Type: German late-war U-boat (submarine).
One of the most influential designs in the history of the submarine, the Type XXI was to set standards until the introduction of the nuclear boat a decade later. Though both closed-cycle turbines and diesels had been introduced, both still needed development, so a stopgap high-power electric boat was produced, using mostly established technology. With the lower pressure hull packed with high power density cells, the Type XXIs could, for the first time, develop more power submerged than surfaced. Their main propulsion motors were supplemented by low power units for silent maneuvering.
The design was suggested at a conference in Paris in November 1942 as an alternative to the Walter turbine boats which were taking so long to develop, and by June 1943 the preliminary design work was complete. The first Type XXI was built in June 1944.
Like that in the Type XVII, the pressure hull of the Type XXI was of ‘double-bubble’ cross section, though externally framed. It was prefabricated in eight sections at a variety of sites, being brought together for final assembly at the shipyard. The external framing increased volume and facilitated the addition of a hydro-dynamically clean outer skin. Construction was all-welded for a target of five boats per week in an ambitious program to produce an eventual 1,500 units (U-2500 to U-4000). Most other submarine programs were curtailed or cancelled to this end.
The Type XXI’s were designed to spend their full patrol time submerged, so the snort was used mainly to run diesels for battery recharge. Habitability was greatly improved, with air-conditioning and air-regeneration apparatus.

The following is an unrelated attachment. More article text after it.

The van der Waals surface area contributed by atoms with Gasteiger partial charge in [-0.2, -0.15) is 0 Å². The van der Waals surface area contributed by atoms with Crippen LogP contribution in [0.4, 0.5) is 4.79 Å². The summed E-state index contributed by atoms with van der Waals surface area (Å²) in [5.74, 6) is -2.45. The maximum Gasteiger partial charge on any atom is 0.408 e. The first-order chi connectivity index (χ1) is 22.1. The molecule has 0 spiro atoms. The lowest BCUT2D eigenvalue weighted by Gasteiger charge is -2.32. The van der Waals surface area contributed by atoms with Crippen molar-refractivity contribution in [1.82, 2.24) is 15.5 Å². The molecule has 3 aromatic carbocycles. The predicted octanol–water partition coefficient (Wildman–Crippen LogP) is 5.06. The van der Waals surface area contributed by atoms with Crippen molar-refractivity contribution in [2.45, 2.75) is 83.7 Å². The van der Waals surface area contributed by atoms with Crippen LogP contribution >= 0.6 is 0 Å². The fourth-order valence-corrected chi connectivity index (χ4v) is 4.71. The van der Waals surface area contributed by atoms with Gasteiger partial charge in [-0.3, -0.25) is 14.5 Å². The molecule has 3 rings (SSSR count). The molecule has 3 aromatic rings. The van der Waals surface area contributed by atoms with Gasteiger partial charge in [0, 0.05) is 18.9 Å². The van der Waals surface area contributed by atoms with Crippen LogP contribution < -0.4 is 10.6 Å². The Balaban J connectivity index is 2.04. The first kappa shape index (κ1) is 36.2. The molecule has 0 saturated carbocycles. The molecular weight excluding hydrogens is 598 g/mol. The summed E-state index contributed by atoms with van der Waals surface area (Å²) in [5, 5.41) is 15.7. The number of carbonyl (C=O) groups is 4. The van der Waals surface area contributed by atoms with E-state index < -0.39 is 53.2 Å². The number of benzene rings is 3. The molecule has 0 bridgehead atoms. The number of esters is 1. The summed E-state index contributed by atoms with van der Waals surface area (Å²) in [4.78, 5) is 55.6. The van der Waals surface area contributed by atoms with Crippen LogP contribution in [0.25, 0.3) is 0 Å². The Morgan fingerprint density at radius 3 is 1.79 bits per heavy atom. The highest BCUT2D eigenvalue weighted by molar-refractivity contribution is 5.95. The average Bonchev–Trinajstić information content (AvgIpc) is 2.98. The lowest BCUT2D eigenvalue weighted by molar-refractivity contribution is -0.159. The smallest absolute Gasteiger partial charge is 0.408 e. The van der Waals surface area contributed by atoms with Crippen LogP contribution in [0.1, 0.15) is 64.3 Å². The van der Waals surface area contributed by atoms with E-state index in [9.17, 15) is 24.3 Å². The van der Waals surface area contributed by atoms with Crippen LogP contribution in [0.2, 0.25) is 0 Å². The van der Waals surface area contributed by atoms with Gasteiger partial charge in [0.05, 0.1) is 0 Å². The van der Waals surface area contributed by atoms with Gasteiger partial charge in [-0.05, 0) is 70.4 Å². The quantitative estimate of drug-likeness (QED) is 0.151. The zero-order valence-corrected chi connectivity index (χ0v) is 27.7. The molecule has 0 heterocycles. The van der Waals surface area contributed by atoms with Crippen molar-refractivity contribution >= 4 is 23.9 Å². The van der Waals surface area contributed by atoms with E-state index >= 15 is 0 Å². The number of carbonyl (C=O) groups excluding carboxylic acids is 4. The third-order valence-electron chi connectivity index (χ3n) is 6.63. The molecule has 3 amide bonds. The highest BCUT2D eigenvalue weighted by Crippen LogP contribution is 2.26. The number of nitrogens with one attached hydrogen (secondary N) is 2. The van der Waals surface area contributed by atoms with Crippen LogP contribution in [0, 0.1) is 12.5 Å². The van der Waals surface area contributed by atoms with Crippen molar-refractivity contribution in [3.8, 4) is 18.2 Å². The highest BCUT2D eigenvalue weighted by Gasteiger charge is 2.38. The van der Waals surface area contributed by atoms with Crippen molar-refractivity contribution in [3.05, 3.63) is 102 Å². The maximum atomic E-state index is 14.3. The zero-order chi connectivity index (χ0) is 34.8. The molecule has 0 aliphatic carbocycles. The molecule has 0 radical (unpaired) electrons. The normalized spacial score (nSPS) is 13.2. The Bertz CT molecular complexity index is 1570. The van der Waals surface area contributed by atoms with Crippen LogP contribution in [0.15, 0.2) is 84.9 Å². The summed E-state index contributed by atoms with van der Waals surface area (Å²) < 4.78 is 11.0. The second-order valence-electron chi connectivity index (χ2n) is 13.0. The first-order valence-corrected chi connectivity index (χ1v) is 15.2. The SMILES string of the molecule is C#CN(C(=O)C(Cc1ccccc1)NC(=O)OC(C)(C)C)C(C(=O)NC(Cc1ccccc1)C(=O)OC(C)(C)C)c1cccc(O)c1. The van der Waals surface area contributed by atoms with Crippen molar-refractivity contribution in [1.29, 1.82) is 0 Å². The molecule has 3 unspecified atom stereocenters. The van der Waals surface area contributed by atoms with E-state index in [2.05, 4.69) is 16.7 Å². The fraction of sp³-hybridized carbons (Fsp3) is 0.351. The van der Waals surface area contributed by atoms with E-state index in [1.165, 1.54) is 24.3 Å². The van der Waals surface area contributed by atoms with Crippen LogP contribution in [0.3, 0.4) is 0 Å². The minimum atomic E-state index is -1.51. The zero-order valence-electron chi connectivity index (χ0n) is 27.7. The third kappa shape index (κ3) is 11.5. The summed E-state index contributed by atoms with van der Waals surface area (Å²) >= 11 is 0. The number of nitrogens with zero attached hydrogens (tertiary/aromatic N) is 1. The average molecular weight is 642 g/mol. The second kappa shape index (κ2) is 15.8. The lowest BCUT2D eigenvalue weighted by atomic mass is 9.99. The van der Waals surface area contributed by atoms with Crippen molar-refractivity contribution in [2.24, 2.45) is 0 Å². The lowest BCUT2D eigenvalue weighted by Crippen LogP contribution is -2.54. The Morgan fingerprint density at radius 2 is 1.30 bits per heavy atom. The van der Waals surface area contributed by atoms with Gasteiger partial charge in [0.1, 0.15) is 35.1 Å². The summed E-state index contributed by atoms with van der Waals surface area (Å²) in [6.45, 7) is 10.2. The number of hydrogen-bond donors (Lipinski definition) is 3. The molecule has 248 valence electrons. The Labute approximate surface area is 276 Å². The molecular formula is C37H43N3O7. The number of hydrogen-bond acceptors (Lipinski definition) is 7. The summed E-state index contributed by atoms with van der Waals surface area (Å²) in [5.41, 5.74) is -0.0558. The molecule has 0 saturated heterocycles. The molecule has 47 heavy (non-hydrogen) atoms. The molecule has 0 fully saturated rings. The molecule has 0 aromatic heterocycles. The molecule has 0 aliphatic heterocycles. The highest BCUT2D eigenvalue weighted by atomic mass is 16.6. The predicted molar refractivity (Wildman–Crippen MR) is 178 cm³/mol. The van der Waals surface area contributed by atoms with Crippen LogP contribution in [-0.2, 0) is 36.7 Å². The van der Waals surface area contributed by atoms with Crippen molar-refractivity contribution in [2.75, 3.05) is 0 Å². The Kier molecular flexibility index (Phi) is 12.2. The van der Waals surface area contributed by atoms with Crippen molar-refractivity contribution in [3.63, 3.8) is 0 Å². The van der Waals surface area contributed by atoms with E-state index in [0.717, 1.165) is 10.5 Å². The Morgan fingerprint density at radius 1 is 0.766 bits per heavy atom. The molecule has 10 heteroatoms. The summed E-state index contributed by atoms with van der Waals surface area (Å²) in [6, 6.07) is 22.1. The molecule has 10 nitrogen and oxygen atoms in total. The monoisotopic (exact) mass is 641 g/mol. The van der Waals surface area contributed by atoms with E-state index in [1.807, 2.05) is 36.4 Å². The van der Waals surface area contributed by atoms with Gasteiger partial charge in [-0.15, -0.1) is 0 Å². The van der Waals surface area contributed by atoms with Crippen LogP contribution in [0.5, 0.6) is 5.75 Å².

The only guns were paired automatic weapons set into the forward and after profiles of the elongated fin. A combination of active and passive sonars was used to provide a full torpedo-firing solution without recourse to the periscope.
Additional advantages of this type of U-boat were quick deep-diving capability, a fast and silent speed and rapid torpedo reloading.
Two proposed but not more built variants, the Type XXIB and Type XXIC, would have increased the number of torpedo tubes from six to 12 and 18 respectively by the insertion of extra sections into the hull.
Fortunately for the Allies, the Type XXI never became fully operational before the end of WW2. Only one Type XXI U-Boat (U-2511) – of the total of 131 commissioned – began with the first operation one week before the German surrender. Several non-operational U-boats were sunk during the evacuation voyages from the ports in northern Germany, which were threatened by Allied troops, to Norway; all by aircraft and in home waters.
Users: Germany (Navy).
Specifications U-Boat Type XXI A
|Type XXI A||specification|
|Displacement||1,621 tons surfaced, 1,819 tons submerged|
|Engines||2 MAN surfaced diesels, electric submerged enginess, electric silent engines|
|Power||4,000 hp surfaced, 5,000 hp submerged, 226 hp silent submerged|
|Speed||15.5 kts surfaced (XXIC: 15.6 kts), 16 kts submerged, 3.5-5 kts silent submerged (XXIC: 7.2 kts)|
|Range||17,895 miles surfaced at 10 kts; 8,141 miles surfaced at 12 kts (XXIC: 9,682 miles at 12 kts); 208-325 miles at 6 kts submerged without Diesels|
|Diving depth||more than 1,000 ft|
|Type XXI A||specification|
|Main Armament||6 bow 21-in torpedo tubes with 20-23 torpedoes (Type XXIB additional 3 on each side to bow, Type XXIC additional 6 torpedo tubes on each side to bow)|
|Anti-Aircraft||standard: two twin 30-mm (1.18in) guns (most of the first boats two 20-mm twin guns)|
|Type XXI A||figures|
|U-Boats||U-2501 to U-3695 (more than 131 commissioned + more than 5 for USSR post-war)|
|Launching June 1944||1|
|Launching July 1944||7|
|Launching August 1944||5|
|Launching September 1944||c.14|
|Launching October 1944||c.28|
|Launching November 1944||c.32|
|Launching December 1944||c.33|
|Launching January 1945||c.30|
|Launching February 1945||c.28|
|plans for monthly average launching from March 1945 onwards||22|
|Operational||late April 1945|
|Fate||120 sunk or scuttled, 11 surrendered|